The U.S situation is different, but not necessarily markedly more favorable for Cemex. I believe there is a reasonable chance that the aftermath of the Covid-19 outbreak will prompt a stimulus package from the federal government aimed at the construction sector (likely infrastructure assets like roads, bridges, and so on). With Cemex present in populous states like California, Texas, and Florida, that should be a positive … but I’d remind investors that we’re coming out of a pretty good run for non-residential construction (admittedly, not so much on the infrastructure side) and Cemex didn’t really keep pace.
Cemex Is On Better Footing, But Self-Improvement Goals Are Going To Be Pushed Out
Given the new pressures and challenges created by the Covid-19 outbreak, I see virtually no chance of Cemex hitting its initial year-end 2020 targets for debt reduction or asset sales. Progress to date has been okay, but not great, and it was going to take a “big finish” in 2020 to meet the original goals; I just don’t see that as very likely now, particularly as many would-be buyers of Cemex assets will be in cash/liquidity-conservation mode.
I do expect further progress on expense reduction initiatives, though, and I do think Cemex deserves some credit here. There hasn’t been the hoped-for progress, but there has been progress and management is going to spend 2020 looking for further structure savings opportunities.
Liquidity is a major concern for many companies now — only businesses that survive get to recover. Cemex still has too much debt from a long-term perspective, but not so much that I’m concerned about the company’s status as a going concern. The company has around $2 billion of accessible liquidity (and no imminent maturities) against fixed costs that I would estimate amount to around $800M/qtr and that may well be lower with the aforementioned salary reductions. Cemex can’t afford for Covid-19 to push North America into a severe prolonged recession, but that is true for many companies and not my base-case assumption today.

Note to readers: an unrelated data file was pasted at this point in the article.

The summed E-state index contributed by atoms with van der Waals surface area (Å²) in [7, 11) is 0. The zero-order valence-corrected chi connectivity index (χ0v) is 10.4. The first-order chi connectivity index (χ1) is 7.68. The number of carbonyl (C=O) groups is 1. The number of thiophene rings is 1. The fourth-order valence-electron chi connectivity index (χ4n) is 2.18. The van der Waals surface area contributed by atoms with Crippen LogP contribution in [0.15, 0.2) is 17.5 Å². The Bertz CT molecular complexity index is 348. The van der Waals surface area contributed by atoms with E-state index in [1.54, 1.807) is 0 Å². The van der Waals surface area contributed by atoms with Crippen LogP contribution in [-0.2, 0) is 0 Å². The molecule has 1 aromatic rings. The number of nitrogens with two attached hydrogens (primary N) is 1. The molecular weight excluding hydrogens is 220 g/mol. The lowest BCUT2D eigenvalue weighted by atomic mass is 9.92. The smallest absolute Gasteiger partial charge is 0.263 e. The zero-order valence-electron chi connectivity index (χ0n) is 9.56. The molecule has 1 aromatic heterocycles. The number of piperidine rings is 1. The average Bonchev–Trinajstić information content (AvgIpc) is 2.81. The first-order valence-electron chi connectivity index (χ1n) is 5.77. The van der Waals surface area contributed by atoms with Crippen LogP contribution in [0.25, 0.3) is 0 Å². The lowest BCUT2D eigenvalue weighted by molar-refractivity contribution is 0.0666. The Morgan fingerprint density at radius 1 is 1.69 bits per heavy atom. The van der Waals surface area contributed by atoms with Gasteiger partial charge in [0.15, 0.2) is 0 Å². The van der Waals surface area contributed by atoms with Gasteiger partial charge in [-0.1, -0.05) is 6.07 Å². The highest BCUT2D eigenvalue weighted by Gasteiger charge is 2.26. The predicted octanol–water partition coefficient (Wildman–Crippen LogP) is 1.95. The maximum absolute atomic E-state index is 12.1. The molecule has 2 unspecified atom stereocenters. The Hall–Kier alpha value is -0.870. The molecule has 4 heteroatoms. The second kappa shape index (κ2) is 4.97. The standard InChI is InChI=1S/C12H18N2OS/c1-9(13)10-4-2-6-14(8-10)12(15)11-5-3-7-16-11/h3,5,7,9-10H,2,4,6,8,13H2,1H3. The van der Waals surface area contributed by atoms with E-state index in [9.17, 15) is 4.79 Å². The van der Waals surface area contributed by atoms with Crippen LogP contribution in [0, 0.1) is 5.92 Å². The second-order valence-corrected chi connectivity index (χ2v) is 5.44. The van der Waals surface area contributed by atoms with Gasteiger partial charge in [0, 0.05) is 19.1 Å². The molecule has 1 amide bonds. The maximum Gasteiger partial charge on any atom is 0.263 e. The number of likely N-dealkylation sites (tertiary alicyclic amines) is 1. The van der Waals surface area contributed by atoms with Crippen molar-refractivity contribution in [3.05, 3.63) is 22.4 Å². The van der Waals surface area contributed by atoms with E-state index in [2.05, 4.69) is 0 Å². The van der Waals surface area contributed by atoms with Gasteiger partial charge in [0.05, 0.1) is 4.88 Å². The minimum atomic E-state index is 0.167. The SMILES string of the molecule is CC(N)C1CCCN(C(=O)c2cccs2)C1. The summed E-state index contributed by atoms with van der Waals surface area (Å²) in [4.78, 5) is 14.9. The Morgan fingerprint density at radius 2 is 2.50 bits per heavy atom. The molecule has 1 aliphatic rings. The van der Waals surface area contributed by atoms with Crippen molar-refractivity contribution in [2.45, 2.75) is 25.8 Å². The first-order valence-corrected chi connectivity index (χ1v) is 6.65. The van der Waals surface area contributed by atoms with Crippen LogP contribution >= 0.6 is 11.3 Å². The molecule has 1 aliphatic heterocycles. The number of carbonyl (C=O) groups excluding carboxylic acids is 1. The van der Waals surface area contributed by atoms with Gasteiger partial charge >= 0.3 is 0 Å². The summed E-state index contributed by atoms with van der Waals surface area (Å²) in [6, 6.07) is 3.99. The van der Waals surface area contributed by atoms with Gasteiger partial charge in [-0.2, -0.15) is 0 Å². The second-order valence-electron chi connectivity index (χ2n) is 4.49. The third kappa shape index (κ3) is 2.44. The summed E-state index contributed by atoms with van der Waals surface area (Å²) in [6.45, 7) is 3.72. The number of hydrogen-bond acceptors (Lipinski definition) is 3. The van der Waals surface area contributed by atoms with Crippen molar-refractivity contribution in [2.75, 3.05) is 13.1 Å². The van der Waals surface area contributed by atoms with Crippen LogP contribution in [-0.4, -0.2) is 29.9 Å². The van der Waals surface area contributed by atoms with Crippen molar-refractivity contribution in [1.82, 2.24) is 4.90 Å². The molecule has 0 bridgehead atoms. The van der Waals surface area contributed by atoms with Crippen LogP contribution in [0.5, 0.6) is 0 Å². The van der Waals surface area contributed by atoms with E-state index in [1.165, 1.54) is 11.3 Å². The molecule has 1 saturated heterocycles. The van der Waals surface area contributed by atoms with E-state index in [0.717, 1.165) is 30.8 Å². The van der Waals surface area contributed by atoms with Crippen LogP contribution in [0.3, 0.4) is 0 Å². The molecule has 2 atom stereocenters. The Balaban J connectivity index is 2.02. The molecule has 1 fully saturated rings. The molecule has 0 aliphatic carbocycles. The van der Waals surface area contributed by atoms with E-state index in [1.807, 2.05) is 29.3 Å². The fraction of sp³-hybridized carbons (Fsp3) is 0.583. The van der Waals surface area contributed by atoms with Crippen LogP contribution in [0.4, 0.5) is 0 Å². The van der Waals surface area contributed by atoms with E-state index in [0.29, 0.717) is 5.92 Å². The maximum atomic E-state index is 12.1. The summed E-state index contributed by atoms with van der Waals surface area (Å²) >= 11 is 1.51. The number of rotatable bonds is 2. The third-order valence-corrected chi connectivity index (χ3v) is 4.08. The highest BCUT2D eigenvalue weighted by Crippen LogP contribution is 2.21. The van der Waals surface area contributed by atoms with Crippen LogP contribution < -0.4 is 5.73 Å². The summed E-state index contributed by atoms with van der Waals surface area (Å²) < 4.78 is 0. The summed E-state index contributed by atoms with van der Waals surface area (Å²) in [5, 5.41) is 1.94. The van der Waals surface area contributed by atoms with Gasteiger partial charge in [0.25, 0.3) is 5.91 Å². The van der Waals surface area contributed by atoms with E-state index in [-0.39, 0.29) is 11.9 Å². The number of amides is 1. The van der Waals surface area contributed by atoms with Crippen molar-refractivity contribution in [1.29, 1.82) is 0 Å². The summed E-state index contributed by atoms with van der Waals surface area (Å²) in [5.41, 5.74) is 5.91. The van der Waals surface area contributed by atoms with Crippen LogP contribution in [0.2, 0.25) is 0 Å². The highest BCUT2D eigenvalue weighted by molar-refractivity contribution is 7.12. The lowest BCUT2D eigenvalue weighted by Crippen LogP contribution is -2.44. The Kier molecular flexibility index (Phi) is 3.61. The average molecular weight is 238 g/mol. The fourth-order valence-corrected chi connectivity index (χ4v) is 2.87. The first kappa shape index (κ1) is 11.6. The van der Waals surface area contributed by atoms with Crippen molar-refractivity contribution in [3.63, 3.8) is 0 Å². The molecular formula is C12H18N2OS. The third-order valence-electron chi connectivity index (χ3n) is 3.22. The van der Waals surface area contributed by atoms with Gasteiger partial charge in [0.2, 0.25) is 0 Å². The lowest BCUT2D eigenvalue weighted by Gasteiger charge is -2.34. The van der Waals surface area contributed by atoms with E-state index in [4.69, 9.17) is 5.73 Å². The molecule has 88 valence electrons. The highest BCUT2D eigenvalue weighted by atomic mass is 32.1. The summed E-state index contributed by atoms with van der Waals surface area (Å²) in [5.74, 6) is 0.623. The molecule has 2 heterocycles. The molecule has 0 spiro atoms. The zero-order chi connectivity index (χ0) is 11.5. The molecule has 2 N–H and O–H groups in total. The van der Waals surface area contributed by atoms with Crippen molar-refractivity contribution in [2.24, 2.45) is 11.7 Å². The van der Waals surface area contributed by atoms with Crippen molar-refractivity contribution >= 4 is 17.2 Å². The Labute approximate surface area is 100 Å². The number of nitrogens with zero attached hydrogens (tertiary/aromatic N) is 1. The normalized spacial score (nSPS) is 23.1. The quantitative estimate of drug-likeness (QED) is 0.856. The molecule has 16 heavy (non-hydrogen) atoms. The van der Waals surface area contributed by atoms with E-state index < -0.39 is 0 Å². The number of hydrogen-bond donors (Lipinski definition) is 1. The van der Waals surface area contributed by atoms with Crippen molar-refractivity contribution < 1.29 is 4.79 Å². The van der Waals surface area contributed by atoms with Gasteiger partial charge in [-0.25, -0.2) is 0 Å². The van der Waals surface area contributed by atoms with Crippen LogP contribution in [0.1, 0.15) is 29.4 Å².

I think all anybody can do today with modeling is make the best projections possible and update them as circumstances dictate. I’m currently expecting a nearly 10% year-over-year decline in Cemex’s revenue in 2020 and a roughly 25% decline in EBITDA. I do expect rebounds in 2021 and 2022, but a lot rides on how quickly major markets get back to normal activity, whether this outbreak drives a meaningful recession, whether there are stimulus measures put in place, and how moves in commodities like oil and coal impact Cemex’s input cost structure.
I don’t think Covid-19 will have a lasting impact, and so I still expect long-term revenue growth from Cemex in the neighborhood of 3%, with improvements in margins and asset utilization driving the FCF margin into the high single-digits and the FCF growth rate into the double-digits.
The Bottom Line
Changes to my DCF model (as well as EBITDA) push my fair value for Cemex below $3 for the time being, but I’ll again emphasize the uncertainty in modeling today. Cemex does seem to have sold off too much in this market reversal, but investors who want go bargain-hunting should at least do some thorough due-diligence and make their peace with the fact that Cemex’s operations had their issues even before this downturn; while I think Cemex is on a better path, that path has been longer and rockier than most analysts and investors expected a few years ago.
Disclosure: I/we have no positions in any stocks mentioned, and no plans to initiate any positions within the next 72 hours. I wrote this article myself, and it expresses my own opinions. I am not receiving compensation for it (other than from Seeking Alpha). I have no business relationship with any company whose stock is mentioned in this article.